28. I cannot read rule 44.3(8) (that is the previous provision) as a provision which would require variation of existing costs orders before a payment on account was made. If that is what rule 44.2(8) means, I will be happier about the respondent’s case if I thought that the change in language could have been intended to have that effect. I very much doubt it was intended to do that, even if that is the effect it has, as is suggested by the Ashman case. I say that because of the way Coulson J put it in Fitzpatrick. I do not believe that judgment can be read as indicating that the judge that I have just identified was what the judge there had in mind.
29. In my judgment, the right way to look at this is on a broader basis and consider the broad relationship between Part 36 itself and rule 44.2. It is clear that, although Part 36 is not a complete code, for example, given the existence of rule 44.9, nevertheless the consequences of acceptance of an offer are spelled out in Part 36 and they have the effect that the majority of rule 44.2 (and other parts of Part 44 as well no doubt) cannot be applicable to such a situation.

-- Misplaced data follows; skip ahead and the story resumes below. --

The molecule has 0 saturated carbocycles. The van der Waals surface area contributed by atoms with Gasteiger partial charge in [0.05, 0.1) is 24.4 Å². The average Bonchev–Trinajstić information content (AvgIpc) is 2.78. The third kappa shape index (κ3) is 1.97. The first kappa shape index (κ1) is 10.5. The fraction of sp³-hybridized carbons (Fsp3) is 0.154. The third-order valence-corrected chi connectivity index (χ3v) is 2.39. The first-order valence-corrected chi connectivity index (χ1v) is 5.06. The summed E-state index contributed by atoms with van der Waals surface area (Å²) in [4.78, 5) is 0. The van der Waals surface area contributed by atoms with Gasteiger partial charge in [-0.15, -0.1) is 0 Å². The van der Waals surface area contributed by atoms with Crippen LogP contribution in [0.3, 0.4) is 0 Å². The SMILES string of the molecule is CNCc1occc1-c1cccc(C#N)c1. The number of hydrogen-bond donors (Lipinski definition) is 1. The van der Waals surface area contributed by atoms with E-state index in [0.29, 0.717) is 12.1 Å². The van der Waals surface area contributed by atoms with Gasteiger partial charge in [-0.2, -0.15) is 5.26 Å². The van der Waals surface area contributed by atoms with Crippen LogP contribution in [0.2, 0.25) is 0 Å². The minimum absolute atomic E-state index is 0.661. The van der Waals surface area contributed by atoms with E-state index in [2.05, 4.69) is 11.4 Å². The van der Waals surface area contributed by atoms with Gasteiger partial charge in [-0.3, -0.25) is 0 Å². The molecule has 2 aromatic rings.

Part 36 deals with the incidence of costs and the basis of assessment. The point of rule 44.9, as the respondent submitted, at least in this context, is to deem a costs order to be made so that the detailed assessment provisions can be triggered. It seems to me that the purpose of the deeming provision cannot be said to have engaged any other parts of rule 44.2.